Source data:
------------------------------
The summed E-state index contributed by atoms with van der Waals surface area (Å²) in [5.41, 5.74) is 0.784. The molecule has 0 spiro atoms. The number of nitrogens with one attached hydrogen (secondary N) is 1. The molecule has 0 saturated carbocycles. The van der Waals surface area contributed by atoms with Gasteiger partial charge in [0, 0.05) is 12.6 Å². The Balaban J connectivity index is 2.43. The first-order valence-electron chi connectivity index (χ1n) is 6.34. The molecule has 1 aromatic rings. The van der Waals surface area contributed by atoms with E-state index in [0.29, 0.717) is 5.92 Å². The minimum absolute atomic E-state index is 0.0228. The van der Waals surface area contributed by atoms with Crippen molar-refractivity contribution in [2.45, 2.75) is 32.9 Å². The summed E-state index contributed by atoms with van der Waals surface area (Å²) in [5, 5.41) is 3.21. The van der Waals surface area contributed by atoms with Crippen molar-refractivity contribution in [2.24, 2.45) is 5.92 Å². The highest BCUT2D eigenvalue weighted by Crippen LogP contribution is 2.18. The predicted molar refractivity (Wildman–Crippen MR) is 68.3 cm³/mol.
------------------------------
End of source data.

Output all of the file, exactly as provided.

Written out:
The summed E-state index contributed by atoms with van der Waals surface area (Å²) in [5.41, 5.74) is 0.784. The molecule has 0 spiro atoms. The number of nitrogens with one attached hydrogen (secondary N) is 1. The molecule has 0 saturated carbocycles. The van der Waals surface area contributed by atoms with Gasteiger partial charge in [0, 0.05) is 12.6 Å². The Balaban J connectivity index is 2.43. The first-order valence-electron chi connectivity index (χ1n) is 6.34. The molecule has 1 aromatic rings. The van der Waals surface area contributed by atoms with E-state index in [0.29, 0.717) is 5.92 Å². The minimum absolute atomic E-state index is 0.0228. The van der Waals surface area contributed by atoms with Crippen molar-refractivity contribution in [2.45, 2.75) is 32.9 Å². The summed E-state index contributed by atoms with van der Waals surface area (Å²) in [5, 5.41) is 3.21. The van der Waals surface area contributed by atoms with Crippen molar-refractivity contribution in [2.24, 2.45) is 5.92 Å². The highest BCUT2D eigenvalue weighted by Crippen LogP contribution is 2.18. The predicted molar refractivity (Wildman–Crippen MR) is 68.3 cm³/mol.